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    • Donnadiddle
    • By Donnadiddle 13th Apr 18, 12:05 PM
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    Donnadiddle
    Right to Buy refusal due to Disability adaptions
    • #1
    • 13th Apr 18, 12:05 PM
    Right to Buy refusal due to Disability adaptions 13th Apr 18 at 12:05 PM
    My Mother has been a Council tenant for over 40yrs. My Father passed away 18mths ago and My Mother has decided to buy the house for security.
    The house has the following adaptions for my Mother: Stairlift, wet room and downstairs wc extension.
    As a result she has been denied the right to buy!
    Surely this is discrimination, she NEEDS these adaptions and was under the impression she would have to pay more to account for the additions and was willing to do so.
    We would be very grateful of any advice that can be offered... Thank you
Page 2
    • marliepanda
    • By marliepanda 15th Apr 18, 9:40 AM
    • 6,347 Posts
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    marliepanda
    You obviously DONT think the way we do!!
    The reason for buying is so WE can pay and have the downstairs bedroom extension built with shower room for her that the COUNCIL refuse to do and to open it up to open plan..
    Not that we need to justify ourselves to you ...
    Originally posted by Donnadiddle
    Sounds like your mother needs to move to an adapted bungalow, not continue to adapt a house.

    The council aren’t going to totally renovate and extend a house and leave the upper floor unused.

    You could ask for a move to a bungalow, but they may say ‘we put in a stairlift, why do you need a bungalow’

    You say it has a downstairs toilet, a wet room and a stairlift. Why does she need a downstairs bedroom and wet room too?
    • Donnadiddle
    • By Donnadiddle 15th Apr 18, 9:47 AM
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    Donnadiddle
    There are no other houses in the UK that meet those specifications? If that's the case why not have one built so your Mom can have security?
    Originally posted by SnooksNJ
    My Mother doesnt want to move out of her house she shared with my Dad. The wet room is upstairs. The current stairlift is of no use to her as she is not allowed to use it since having a stroke in November. She only has a very small council 2 bedroom house.
    • Donnadiddle
    • By Donnadiddle 15th Apr 18, 9:51 AM
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    Donnadiddle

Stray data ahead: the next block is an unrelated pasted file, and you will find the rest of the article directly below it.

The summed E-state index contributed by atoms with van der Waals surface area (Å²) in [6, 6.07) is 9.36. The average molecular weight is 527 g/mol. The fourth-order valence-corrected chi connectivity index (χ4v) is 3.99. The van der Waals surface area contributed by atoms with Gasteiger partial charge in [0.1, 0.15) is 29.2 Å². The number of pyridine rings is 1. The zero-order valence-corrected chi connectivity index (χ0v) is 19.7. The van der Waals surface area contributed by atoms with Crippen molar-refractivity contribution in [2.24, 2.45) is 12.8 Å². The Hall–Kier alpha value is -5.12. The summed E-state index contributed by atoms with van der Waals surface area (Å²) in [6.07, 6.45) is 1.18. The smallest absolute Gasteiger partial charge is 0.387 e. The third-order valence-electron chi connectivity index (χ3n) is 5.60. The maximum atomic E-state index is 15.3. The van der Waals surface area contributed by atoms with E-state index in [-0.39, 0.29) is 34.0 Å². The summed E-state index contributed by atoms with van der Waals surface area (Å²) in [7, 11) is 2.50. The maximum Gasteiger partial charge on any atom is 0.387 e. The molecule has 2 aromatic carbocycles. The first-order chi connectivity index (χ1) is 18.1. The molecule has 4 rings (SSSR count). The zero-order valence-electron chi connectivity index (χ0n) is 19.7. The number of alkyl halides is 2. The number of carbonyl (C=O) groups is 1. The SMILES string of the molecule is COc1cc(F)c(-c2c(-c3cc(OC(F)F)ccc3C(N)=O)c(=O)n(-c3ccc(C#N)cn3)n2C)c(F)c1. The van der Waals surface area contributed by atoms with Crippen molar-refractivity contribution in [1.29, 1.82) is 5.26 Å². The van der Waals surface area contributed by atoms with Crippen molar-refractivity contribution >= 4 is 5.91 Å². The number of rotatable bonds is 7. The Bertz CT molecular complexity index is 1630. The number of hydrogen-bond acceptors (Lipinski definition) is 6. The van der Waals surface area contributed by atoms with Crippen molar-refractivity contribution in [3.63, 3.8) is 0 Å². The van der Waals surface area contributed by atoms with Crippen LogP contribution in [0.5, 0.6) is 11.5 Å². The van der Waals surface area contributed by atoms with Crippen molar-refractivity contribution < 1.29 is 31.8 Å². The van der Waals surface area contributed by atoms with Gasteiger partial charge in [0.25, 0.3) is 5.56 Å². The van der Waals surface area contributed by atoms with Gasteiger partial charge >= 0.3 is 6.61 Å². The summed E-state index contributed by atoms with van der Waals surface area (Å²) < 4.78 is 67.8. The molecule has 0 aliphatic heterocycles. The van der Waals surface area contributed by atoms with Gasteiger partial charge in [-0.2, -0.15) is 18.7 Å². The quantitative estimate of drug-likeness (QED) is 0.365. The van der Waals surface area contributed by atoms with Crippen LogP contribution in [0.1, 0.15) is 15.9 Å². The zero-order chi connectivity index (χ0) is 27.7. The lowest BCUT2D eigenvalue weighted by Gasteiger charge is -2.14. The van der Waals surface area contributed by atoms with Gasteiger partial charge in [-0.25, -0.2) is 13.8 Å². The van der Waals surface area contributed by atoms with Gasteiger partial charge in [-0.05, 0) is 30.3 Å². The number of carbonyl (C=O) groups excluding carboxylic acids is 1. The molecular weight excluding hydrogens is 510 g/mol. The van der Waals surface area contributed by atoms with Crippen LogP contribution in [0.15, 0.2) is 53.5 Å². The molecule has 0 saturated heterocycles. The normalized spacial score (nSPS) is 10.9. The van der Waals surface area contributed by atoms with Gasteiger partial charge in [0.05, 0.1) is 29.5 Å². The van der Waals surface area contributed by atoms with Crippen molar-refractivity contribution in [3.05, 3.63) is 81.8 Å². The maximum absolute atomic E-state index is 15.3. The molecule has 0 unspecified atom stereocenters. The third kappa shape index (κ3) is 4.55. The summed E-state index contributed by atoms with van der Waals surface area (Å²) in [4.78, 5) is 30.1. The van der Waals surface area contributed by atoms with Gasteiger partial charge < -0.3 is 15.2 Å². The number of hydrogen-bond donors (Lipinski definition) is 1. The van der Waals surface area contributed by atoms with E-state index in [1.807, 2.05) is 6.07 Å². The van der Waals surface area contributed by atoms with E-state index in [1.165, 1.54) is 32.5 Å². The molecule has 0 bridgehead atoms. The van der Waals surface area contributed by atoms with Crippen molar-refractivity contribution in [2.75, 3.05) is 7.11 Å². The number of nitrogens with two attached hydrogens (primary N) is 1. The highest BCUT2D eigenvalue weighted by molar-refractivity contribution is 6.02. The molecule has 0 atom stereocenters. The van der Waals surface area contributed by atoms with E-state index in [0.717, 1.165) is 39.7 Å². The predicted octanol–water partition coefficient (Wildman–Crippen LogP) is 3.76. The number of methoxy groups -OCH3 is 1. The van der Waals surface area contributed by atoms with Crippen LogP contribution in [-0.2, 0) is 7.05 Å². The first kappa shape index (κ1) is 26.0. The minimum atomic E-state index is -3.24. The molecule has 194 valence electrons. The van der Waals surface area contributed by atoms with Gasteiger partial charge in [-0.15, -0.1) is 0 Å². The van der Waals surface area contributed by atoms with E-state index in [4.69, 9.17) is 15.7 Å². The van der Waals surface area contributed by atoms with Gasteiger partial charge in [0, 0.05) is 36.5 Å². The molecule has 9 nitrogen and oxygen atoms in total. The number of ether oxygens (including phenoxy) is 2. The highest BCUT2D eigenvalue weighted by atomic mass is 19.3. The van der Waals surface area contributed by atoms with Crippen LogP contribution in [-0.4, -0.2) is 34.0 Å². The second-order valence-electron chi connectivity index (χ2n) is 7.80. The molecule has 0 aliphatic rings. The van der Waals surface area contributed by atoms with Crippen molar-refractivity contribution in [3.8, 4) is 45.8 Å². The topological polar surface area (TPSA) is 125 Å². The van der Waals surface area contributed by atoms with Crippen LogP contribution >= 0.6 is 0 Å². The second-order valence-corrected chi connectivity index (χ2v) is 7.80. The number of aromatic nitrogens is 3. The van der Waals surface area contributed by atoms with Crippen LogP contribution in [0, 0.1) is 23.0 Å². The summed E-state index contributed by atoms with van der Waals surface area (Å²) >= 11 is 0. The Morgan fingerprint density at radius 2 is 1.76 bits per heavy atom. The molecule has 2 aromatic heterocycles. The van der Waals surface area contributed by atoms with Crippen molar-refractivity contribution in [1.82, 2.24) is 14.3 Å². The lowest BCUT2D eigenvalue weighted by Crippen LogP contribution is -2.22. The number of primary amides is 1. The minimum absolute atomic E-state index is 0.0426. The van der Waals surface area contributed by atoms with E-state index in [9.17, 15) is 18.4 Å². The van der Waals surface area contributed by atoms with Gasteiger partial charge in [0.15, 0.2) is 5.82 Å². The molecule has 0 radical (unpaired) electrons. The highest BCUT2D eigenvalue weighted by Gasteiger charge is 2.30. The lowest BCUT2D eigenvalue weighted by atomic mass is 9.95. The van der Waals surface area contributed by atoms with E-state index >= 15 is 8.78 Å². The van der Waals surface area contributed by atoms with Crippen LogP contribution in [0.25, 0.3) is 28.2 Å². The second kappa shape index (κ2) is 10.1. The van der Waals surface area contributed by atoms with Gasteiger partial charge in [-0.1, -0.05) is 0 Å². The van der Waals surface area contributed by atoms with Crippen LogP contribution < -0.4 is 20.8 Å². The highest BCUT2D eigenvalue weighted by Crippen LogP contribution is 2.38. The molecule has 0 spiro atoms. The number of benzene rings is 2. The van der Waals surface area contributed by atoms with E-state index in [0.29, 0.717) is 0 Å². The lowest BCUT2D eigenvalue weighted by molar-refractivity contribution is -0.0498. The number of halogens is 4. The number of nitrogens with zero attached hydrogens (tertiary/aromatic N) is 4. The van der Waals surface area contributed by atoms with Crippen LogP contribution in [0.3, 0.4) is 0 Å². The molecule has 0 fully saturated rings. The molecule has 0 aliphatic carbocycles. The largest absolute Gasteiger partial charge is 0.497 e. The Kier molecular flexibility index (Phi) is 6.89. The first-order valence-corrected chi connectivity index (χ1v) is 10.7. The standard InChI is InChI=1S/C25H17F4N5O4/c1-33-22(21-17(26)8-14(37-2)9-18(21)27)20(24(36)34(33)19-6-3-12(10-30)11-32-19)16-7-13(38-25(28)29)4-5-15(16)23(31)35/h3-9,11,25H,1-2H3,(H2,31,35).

And how is it discrimination as she NEEDS these adaptations? They're not proposing to take them away, and her purchase isn't going to make her residency there any more or less secure.
    Originally posted by armchaireconomist
    Because following a stroke in November she needs the house opening up and a bedroom and wetroom extension built downstairs. She has been told she can no longer use the stairlift.
    • Mojisola
    • By Mojisola 15th Apr 18, 9:55 AM
    • 29,631 Posts
    • 75,766 Thanks
    Mojisola
    My Mother doesnt want to move out of her house she shared with my Dad.
    Originally posted by Donnadiddle
    Because following a stroke in November she needs the house opening up and a bedroom and wetroom extension built downstairs. She has been told she can no longer use the stairlift.
    Originally posted by Donnadiddle
    Although she would prefer to stay in the family home, it sounds as if her health and care needs have to take priority over this.

    As you and your brother are well-off, why not buy a suitable bungalow for her - either already adapted or one which can be altered to meet her needs?
    • Donnadiddle
    • By Donnadiddle 15th Apr 18, 9:55 AM
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    Donnadiddle
    Firstly your mother will not be more secure owning a house she will be less secure.

    Where is the money supposed to come from to buy the house. Since you can only become a tenant at 18 and your mother has been a council tenant for over 40 years that makes her at least 58. So unless she has enough savings in the bank to pay for the house outright how does she think she can afford to buy it.

    If she has enough savings to buy this property outright she also has enough savings to buy a sheltered housing flat with all these adaptations on the open market. So there is no need for her to buy this property as she can do what everyone else does and downsize into a retirment flat using the money that she has saved to buy this house to do that.

    Not all council property is covered by the right to buy scheme your mum is living in one that isn't.

    There is no descrimination. People who are over 58 and have enough savings in the bank to buy a property outright with no mortgage can afford to buy a retirement flat so they aren't descriminated by not being able to buy their council property.

    Where to go from here. Tell your mother that if she feels she wants to own a property to look for a retirement flat on the open market.

    For complete security the rented council property is the best.
    Originally posted by Cakeguts
    WOW!! 'Tell your Mother' ... Im very sorry but even at 63 years old my Mother would NOT be told by anyone what to do and I certainly would not disrespect her and 'TELL' her anything ...
    She has the amount needed to buy the house from the council... she WISHES to stay where she shared her life with her Husband who passed 18mths ago.... is this so hard for people to understand... maybe you think we should force her into a care home !!! FFS people!!
    • marliepanda
    • By marliepanda 15th Apr 18, 9:58 AM
    • 6,347 Posts
    • 13,513 Thanks
    marliepanda
    Okay then. As wealthy business owners you know how business works.

    Your mum cannot buy the house.

    The council is not willing to pour more money into a house which is going to render half the house empty.